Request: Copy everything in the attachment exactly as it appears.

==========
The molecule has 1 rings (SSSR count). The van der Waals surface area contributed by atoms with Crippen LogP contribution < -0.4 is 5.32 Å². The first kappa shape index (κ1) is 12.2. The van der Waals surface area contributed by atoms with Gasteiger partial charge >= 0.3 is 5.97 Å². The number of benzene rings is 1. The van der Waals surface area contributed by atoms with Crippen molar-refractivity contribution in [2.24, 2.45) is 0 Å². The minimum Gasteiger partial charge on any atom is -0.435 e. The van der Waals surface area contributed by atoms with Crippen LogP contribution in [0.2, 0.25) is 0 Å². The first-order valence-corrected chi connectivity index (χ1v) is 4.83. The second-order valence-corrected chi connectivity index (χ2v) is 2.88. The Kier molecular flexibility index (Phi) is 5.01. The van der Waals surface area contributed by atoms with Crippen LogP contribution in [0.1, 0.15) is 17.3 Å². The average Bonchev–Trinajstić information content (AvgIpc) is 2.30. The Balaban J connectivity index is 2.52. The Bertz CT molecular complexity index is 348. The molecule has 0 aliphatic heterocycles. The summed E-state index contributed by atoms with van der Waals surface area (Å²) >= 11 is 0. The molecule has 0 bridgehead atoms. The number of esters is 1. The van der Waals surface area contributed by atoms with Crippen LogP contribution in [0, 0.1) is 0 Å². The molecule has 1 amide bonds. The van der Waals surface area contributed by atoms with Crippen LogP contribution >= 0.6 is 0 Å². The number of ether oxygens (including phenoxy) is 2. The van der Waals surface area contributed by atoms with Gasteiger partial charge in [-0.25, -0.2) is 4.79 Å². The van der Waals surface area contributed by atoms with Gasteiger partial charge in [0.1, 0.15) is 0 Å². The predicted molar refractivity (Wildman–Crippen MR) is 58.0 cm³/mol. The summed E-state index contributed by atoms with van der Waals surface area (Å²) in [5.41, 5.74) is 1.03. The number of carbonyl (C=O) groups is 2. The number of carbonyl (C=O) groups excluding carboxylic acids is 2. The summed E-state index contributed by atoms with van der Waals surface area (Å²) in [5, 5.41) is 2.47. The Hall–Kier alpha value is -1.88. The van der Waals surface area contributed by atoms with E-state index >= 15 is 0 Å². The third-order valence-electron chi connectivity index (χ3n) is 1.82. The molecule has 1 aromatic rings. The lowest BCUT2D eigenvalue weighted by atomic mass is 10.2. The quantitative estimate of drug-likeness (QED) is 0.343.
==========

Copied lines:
The molecule has 1 rings (SSSR count). The van der Waals surface area contributed by atoms with Crippen LogP contribution < -0.4 is 5.32 Å². The first kappa shape index (κ1) is 12.2. The van der Waals surface area contributed by atoms with Gasteiger partial charge >= 0.3 is 5.97 Å². The number of benzene rings is 1. The van der Waals surface area contributed by atoms with Crippen molar-refractivity contribution in [2.24, 2.45) is 0 Å². The minimum Gasteiger partial charge on any atom is -0.435 e. The van der Waals surface area contributed by atoms with Crippen LogP contribution in [0.2, 0.25) is 0 Å². The first-order valence-corrected chi connectivity index (χ1v) is 4.83. The second-order valence-corrected chi connectivity index (χ2v) is 2.88. The Kier molecular flexibility index (Phi) is 5.01. The van der Waals surface area contributed by atoms with Crippen LogP contribution in [0.1, 0.15) is 17.3 Å². The average Bonchev–Trinajstić information content (AvgIpc) is 2.30. The Balaban J connectivity index is 2.52. The Bertz CT molecular complexity index is 348. The molecule has 0 aliphatic heterocycles. The summed E-state index contributed by atoms with van der Waals surface area (Å²) >= 11 is 0. The molecule has 0 bridgehead atoms. The number of esters is 1. The van der Waals surface area contributed by atoms with Crippen LogP contribution in [0, 0.1) is 0 Å². The molecule has 1 amide bonds. The van der Waals surface area contributed by atoms with Crippen LogP contribution >= 0.6 is 0 Å². The number of ether oxygens (including phenoxy) is 2. The van der Waals surface area contributed by atoms with Gasteiger partial charge in [-0.25, -0.2) is 4.79 Å². The van der Waals surface area contributed by atoms with Gasteiger partial charge in [0.1, 0.15) is 0 Å². The predicted molar refractivity (Wildman–Crippen MR) is 58.0 cm³/mol. The summed E-state index contributed by atoms with van der Waals surface area (Å²) in [5.41, 5.74) is 1.03. The number of carbonyl (C=O) groups is 2. The number of carbonyl (C=O) groups excluding carboxylic acids is 2. The summed E-state index contributed by atoms with van der Waals surface area (Å²) in [5, 5.41) is 2.47. The Hall–Kier alpha value is -1.88. The van der Waals surface area contributed by atoms with E-state index >= 15 is 0 Å². The third-order valence-electron chi connectivity index (χ3n) is 1.82. The molecule has 1 aromatic rings. The lowest BCUT2D eigenvalue weighted by atomic mass is 10.2. The quantitative estimate of drug-likeness (QED) is 0.343.